It is Paris art week. Inaugurated 44 years ago, FIAC is the classic afternoon tea affair whilst, in its third edition, Paris Internationale is the bloody mary on the grunge rooftop of a multi-storey car park. Paris Internationale art fair brings together a young generation of 55 galleries and 8 project spaces from 17 countries. With a sense for the surreal and body awareness, these are my highlights.
This week I am sharing a real dilemma. As a matter of fact, my dilemma. I am freshening up the living room at home and I have been looking up for a rug. I love textiles for the texture and character they add to a home. I don’t mind in what form they come: tapestries, upholstery, rugs or an interesting fabric scrap that has been framed to admire. I walk barefoot and the floor is dark wood so my starting point was simply a soft rug with a light background. Below are my options… Suggestions on how to untangle this one are welcome!
Following two major exhibitions by Richard Tuttle in London in 2014, Tate Modern’s commission of a large textile sculpture for its monumental Turbine Hall and Whitechapel Gallery’s retrospective of the artist’s career from the 1960s, you can enjoy two new coinciding exhibitions until May 13th. The Critical Edge at Pace London and My Birthday Puzzle at Modern Art focus on textile and mixed-material assemblages respectively.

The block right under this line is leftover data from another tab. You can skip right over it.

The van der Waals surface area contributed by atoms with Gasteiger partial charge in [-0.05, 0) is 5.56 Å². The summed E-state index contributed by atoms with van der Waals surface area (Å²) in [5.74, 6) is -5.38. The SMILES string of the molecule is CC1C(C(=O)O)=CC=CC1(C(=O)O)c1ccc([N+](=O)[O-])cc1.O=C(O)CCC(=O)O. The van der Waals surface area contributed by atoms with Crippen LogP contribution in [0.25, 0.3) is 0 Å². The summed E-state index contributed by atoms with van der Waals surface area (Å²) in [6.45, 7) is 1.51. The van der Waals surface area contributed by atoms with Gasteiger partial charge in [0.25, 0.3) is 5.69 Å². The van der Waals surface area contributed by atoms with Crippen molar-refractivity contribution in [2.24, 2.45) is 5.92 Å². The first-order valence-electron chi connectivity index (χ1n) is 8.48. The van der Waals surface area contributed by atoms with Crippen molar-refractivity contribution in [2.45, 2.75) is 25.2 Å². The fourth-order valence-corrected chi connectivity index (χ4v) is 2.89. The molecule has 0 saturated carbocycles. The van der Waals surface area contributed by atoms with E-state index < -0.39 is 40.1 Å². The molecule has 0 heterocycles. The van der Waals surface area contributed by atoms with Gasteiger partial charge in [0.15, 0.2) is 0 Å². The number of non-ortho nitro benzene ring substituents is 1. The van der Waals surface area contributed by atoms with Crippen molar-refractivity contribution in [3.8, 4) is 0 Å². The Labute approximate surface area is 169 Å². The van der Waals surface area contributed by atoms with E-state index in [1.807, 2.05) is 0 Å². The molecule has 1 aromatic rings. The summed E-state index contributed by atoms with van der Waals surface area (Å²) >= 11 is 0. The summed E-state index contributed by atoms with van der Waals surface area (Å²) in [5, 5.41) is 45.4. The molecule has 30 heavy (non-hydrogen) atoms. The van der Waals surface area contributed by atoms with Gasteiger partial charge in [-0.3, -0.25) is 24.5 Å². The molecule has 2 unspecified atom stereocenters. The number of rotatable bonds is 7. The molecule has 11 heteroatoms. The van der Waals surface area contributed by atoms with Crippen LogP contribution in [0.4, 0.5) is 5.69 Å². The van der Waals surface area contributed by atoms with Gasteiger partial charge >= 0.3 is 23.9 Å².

There are a number of must-attend international events in the yearly art calendar and Berlin Biennale is one of them. For anyone interested in seeing artists at an early stage who are laying the ground to potentially shape the art world in the future, this is it.
The arrival of Independent to Brussels at the end of April has brought over 60 international galleries to the city center. Since its founding edition in 2010 in New York, Independent is a by-invitation only fair with a slower pace and a duration longer than the usual 4 to 5 days of most international art fairs.